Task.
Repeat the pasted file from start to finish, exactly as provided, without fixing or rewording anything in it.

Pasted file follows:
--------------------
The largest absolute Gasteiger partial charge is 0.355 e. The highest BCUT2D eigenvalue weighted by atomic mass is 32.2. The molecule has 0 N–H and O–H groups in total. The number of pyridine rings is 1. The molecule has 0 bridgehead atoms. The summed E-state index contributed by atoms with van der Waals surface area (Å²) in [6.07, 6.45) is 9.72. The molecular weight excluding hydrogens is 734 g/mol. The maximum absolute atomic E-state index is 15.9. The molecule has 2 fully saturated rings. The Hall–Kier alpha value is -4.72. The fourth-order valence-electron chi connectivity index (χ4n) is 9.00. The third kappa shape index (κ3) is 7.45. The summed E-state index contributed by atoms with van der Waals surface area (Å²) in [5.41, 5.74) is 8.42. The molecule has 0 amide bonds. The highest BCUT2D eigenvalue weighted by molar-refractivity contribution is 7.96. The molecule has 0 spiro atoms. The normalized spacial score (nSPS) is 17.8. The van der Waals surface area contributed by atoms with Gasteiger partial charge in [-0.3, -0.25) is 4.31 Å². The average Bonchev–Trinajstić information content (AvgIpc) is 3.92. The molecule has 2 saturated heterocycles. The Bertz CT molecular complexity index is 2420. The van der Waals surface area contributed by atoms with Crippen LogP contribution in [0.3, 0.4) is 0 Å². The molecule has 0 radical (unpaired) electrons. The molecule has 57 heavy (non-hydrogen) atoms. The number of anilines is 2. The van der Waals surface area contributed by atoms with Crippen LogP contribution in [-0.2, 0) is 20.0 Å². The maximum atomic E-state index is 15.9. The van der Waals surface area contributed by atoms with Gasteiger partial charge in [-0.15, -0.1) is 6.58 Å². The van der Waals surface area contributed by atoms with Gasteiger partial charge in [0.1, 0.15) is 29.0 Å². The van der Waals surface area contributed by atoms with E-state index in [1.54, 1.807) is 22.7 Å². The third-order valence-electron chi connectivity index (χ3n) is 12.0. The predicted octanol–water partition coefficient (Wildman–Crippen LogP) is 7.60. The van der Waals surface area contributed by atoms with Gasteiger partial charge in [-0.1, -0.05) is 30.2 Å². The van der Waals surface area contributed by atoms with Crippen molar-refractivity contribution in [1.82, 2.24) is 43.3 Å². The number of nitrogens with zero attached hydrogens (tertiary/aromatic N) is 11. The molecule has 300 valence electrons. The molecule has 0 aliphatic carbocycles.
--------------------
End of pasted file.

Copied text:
The largest absolute Gasteiger partial charge is 0.355 e. The highest BCUT2D eigenvalue weighted by atomic mass is 32.2. The molecule has 0 N–H and O–H groups in total. The number of pyridine rings is 1. The molecule has 0 bridgehead atoms. The summed E-state index contributed by atoms with van der Waals surface area (Å²) in [6.07, 6.45) is 9.72. The molecular weight excluding hydrogens is 734 g/mol. The maximum absolute atomic E-state index is 15.9. The molecule has 2 fully saturated rings. The Hall–Kier alpha value is -4.72. The fourth-order valence-electron chi connectivity index (χ4n) is 9.00. The third kappa shape index (κ3) is 7.45. The summed E-state index contributed by atoms with van der Waals surface area (Å²) in [5.41, 5.74) is 8.42. The molecule has 0 amide bonds. The highest BCUT2D eigenvalue weighted by molar-refractivity contribution is 7.96. The molecule has 0 spiro atoms. The normalized spacial score (nSPS) is 17.8. The van der Waals surface area contributed by atoms with Gasteiger partial charge in [-0.3, -0.25) is 4.31 Å². The average Bonchev–Trinajstić information content (AvgIpc) is 3.92. The molecule has 2 saturated heterocycles. The Bertz CT molecular complexity index is 2420. The van der Waals surface area contributed by atoms with Crippen LogP contribution in [0.3, 0.4) is 0 Å². The molecule has 0 radical (unpaired) electrons. The molecule has 57 heavy (non-hydrogen) atoms. The number of anilines is 2. The van der Waals surface area contributed by atoms with Crippen LogP contribution in [-0.2, 0) is 20.0 Å². The maximum atomic E-state index is 15.9. The van der Waals surface area contributed by atoms with Gasteiger partial charge in [-0.15, -0.1) is 6.58 Å². The van der Waals surface area contributed by atoms with Gasteiger partial charge in [0.1, 0.15) is 29.0 Å². The van der Waals surface area contributed by atoms with E-state index in [1.54, 1.807) is 22.7 Å². The third-order valence-electron chi connectivity index (χ3n) is 12.0. The predicted octanol–water partition coefficient (Wildman–Crippen LogP) is 7.60. The van der Waals surface area contributed by atoms with Gasteiger partial charge in [-0.1, -0.05) is 30.2 Å². The van der Waals surface area contributed by atoms with Crippen molar-refractivity contribution in [1.82, 2.24) is 43.3 Å². The number of nitrogens with zero attached hydrogens (tertiary/aromatic N) is 11. The molecule has 300 valence electrons. The molecule has 0 aliphatic carbocycles.